"I did not run for office to be helping out a bunch of fat cat bankers on Wall Street." --President Barack Obama
On January 1, 2010, the Bureau of Labor Statistics announced the nation's unemployment rate was 10 percent with 85,000 jobs lost in December 2009. Many experts expect the unemployment rate to increase. Additionally, the small business bankruptcy rate continues to rise. On December 22, 2009, the LA Times reported, "The latest data show small-business bankruptcies up 81 percent in the state [California] for the 12 months ended Sept. 30, compared with the previous year. Filings nationwide were up 44 percent, according to the credit analysis firm Equifax Inc. The actual number of small businesses in trouble is probably higher, experts said, because many owners file for personal bankruptcy rather than seek protection for the business." While many Americans are losing jobs and homes, Wall Street insider and then-president of the NY Fed, Tim Geithner, devised a taxpayer bailout plan for politically connected firms like Goldman Sachs, ensuring that such firms would not have to suffer the consequences of their bad investment decisions.
ISSUES OF CONCERN:
Politicized the Economy: In a political economy, politics and government officials, rather than the market, determine which firms succeed and fail. According to a recent study by professors at the University of Michigan, "Banks whose executives served on Federal Reserve boards were more likely to receive government bailout funds." On May 4, 2009, the Wall Street Journal reported, "The Federal Reserve Bank of New York shaped Washington's response to the financial crisis late last year, which buoyed Goldman Sachs Group Inc. and other Wall Street firms. Goldman received speedy approval to become a bank holding company in September and a $10 billion capital injection soon after. During that time, the New York Fed's chairman, Stephen Friedman, sat on Goldman's board and had a large holding in Goldman stock, which because of Goldman's new status as a bank holding company was a violation of Federal Reserve policy. The New York Fed asked for a waiver, which, after about 2½ months, the Fed granted. While it was weighing the request, Mr. Friedman bought 37,300 more Goldman shares in December. They've since risen $1.7 million in value." Additionally, according to columnist Timothy Carney, writing in the Washington Examiner, "For his presidential campaign in which Wall Street regulation was a mantra, Obama's top source of funds was investment bank giant Goldman Sachs, whose employees, partners, and executives gave him $995,000-that's the most any politician has raised from any one company in a single election since the age of ‘soft money' ended."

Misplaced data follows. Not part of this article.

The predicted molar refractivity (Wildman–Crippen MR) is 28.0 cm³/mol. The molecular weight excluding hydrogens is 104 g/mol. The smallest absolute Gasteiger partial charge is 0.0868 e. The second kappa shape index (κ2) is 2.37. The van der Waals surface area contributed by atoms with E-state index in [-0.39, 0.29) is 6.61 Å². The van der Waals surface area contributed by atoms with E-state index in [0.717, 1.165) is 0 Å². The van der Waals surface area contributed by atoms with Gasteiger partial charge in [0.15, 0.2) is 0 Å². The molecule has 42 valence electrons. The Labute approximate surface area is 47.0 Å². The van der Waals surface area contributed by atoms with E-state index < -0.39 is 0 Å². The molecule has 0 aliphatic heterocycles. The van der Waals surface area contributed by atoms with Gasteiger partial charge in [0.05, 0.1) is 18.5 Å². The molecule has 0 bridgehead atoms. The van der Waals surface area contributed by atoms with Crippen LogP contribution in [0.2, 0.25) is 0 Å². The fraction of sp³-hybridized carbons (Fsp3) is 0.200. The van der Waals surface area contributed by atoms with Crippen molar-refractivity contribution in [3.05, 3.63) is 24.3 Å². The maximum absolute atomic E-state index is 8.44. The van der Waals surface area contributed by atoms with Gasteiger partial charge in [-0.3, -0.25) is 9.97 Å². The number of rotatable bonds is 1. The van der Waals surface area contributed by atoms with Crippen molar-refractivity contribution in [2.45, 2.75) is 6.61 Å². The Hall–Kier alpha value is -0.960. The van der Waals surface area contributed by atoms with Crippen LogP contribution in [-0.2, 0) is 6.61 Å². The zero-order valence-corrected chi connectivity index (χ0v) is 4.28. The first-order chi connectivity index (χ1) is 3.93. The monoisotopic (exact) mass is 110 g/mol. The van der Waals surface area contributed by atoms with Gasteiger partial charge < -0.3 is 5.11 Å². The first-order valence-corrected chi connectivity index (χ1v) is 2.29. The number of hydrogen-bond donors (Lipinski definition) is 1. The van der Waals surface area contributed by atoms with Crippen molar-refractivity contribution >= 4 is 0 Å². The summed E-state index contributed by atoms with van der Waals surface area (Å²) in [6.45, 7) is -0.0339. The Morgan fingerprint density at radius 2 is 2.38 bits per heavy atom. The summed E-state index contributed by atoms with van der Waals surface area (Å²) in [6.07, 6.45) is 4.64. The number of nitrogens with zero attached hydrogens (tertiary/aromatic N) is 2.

Cronies Win, Competitors Lose: While Bear Sterns, a Goldman Sachs' competitor, was allowed to fail, Goldman Sachs received massive amounts of government aid. For example, according to the Wall Street Journal, "The initial $85 billion provided to AIG enabled it to pay a portion of $8.1 billion it owed to Goldman, stemming from past trading agreements. By the end of the year, Goldman had gotten all of the $8.1 billion as AIG received more government aid." Bloomberg reported, "[Goldman Sachs] received $10 billion in capital, guarantees on about $30 billion of debt and the ability to borrow cheaply from the Fed. The Fed's bailout of American International Group Inc., and its decision to pay the insurer's counterparties in full, funneled an additional $12.9 billion to Goldman Sachs."
Hid Information from the Public: On March 17, 2009, the Wall Street Journal reported, "After months of government stonewalling...AIG officially acknowledged where most of the taxpayer funds have been going. Since September 16, AIG has sent $120 billion in cash, collateral and other payouts to banks [including Goldman Sachs]..." On November 17, 2009, the Special Inspector General of the TARP (SIGTARP), Neil Barofsky, reported that the Federal Reserve Bank of New York decided to pay AIG's counterparties par value. The report further stated, "[O]fficials recommended to President Geithner that Maiden Lane III transactions go forward without haircuts because it would be impractical to obtain haircuts from all counterparties. Mr. Geithner concurred and it was decided that NY Fed would cease efforts to negotiate haircuts..." Geithner made the decision to pay the counter-parties one hundred cents on the dollar, ensuring that politically connected Wall Street banks incurred no loss for their poor investment decisions. On January 7, 2010, Bloomberg reported, "The Federal Reserve Bank of New York, then led by Timothy Geithner, told American International Group Inc. to withhold details from the public about the bailed-out insurer's payments to banks during the depths of the financial crisis, e-mails between the company and its regulator show."